Since news began trickling out about the Red Sox search for a new head of baseball operations, one of the more intriguing names bandied about has been Craig Breslow.
The former Red Sox pitcher and current Chicago Cubs assistant general manager and senior vice president of pitching is reportedly among a handful of candidates known to have interviewed for the job, and on Wednesday night Patrick Mooney of The Athletic reported that Breslow is in advanced discussions to join Boston’s front office.
Whether those discussions ultimately bear fruit remains to be seen, and it’s not clear if Breslow would immediately ascend to the top job or slot in as the No. 2 under a new president of baseball operations. Either way, the 43-year-old Breslow appears to have a real shot.
That might seem surprising for some, especially fans who feel like Breslow was pitching out of the Red Sox bullpen just yesterday, but the lefty has always been regarded as one of the most intelligent people in the game. Once he made the jump to the front office ranks he quickly established himself as a rising star, and whether it’s in Boston, Chicago or someplace else it’s clear he has a bright future ahead of him.
Breslow pitched for 12 seasons in the big leagues as a left-handed reliever between 2005-17, including five with the Red Sox. His best season came in 2013, when he was a key member of Boston’s World Series championship squad and posted a 1.81 ERA over 59.2 innings and 61 appearances.
Following his retirement Breslow was recruited by Theo Epstein to join the Cubs front office, and since starting in 2019 he’s become deeply involved in the organization’s efforts to overhaul its pitching development program. He was elevated to director of pitching and later to his current assistant GM role, and where the Cubs previously struggled to develop homegrown arms Breslow’s efforts have produced a wave of talented pitchers who are already making an impact in the majors.
Look no further than the strides made this year by Cy Young contender Justin Steele and by 2021 first-round pick Jordan Wicks. For an organization like Boston that has struggled to consistently develop high-end pitching talent, Breslow’s track record has obvious appeal.
Right place, right time
One common refrain we’ve heard throughout the search process is that potential targets have declined to pursue the Red Sox job due to family considerations.
In Breslow’s case, the family element might actually work in Boston’s favor.
Originally from Connecticut, Breslow has deep ties to New England and still lives a short drive from Fenway Park. The Yale graduate has often worked remotely from his home in Newton since joining the Cubs front office, so while many candidates have balked at uprooting their families to come to Boston, Breslow’s circumstances would make the role uniquely appealing.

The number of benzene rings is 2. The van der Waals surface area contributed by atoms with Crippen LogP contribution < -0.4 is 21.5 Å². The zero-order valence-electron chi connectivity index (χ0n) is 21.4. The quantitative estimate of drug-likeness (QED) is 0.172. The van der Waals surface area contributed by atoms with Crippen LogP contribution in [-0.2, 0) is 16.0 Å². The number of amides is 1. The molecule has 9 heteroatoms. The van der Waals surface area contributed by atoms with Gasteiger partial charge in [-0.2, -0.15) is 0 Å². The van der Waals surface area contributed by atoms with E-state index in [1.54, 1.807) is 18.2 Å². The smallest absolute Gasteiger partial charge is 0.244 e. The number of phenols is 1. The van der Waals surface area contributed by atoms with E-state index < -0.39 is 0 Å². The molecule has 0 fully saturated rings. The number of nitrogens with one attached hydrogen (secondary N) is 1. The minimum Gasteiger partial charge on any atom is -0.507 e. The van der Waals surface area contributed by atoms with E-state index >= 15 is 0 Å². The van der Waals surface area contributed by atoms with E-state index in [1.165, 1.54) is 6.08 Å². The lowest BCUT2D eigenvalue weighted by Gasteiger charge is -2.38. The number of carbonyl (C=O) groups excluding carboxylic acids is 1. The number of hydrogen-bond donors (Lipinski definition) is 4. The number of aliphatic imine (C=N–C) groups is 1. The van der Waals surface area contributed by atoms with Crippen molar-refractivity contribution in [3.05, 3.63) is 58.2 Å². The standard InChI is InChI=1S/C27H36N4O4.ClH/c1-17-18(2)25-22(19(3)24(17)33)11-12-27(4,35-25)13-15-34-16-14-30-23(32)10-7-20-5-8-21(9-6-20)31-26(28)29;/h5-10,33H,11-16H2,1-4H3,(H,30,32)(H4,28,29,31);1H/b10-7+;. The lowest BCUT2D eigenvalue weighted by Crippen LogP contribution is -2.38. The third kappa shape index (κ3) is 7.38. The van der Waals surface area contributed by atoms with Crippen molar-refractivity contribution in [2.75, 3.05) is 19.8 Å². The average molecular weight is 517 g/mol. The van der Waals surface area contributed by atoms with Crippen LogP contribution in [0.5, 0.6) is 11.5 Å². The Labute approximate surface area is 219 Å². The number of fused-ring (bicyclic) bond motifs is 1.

Breslow also has familiarity with most of the front office dating back to his playing days and presumably a good understanding of how the organization currently functions. If Breslow is hired, that familiarity could help him hit the ground running and implement the changes he feels will help the Red Sox unlock their potential.
Worth the risk?
The downside to Breslow’s candidacy is even compared to many other recently retired players who have successfully transitioned to the front office world, he is very inexperienced. Breslow is not the Cubs top decision-maker or even it’s No. 2 man, and so far he’s thrived in a comparatively narrow role with fewer responsibilities related to executing transactions, negotiating contracts and running a baseball operations department as a whole.
That being said, Breslow would inherit a well-established front office infrastructure including executive vice president of baseball operations Brian O’Halloran and the trio of assistant GMs Eddie Romero, Raquel Ferreira and Michael Groopman to help handle all of those things. Alternatively, the Red Sox could elevate Romero or hire another outside candidate as president of baseball operations and install Breslow as GM, which would still represent a big promotion from his current job in Chicago.
You also don’t have to look hard for proof someone with Breslow’s background can thrive in the big chair.
Texas Rangers general manager Chris Young, also an Ivy League graduate and a recently retired MLB pitcher, was only 41 when he was hired in late 2020. Under his leadership the Rangers have aggressively surrounded their homegrown core with high-end outside talent, and now Texas is back in the ALCS for the first time since 2011.
One area where Young has excelled, and where former Red Sox chief baseball officer Chaim Bloom often drew criticism, is the ability to keep his finger on the pulse of the clubhouse. The past couple summers Red Sox players often expressed frustration over the team’s relative inactivity at the trade deadline, which may have contributed to the club’s second half swoons.
Young, a former player, understood that waiting for the club to get healthy would send the wrong message and swung several big deals that helped keep the Rangers afloat. Breslow also understands those clubhouse dynamics, and having already won a World Series title here he might be better equipped than most to navigate life as Boston’s baseball boss.
If nothing else Breslow’s already done enough to warrant serious consideration, now it will be fascinating to see if the Red Sox ultimately hand him the ball.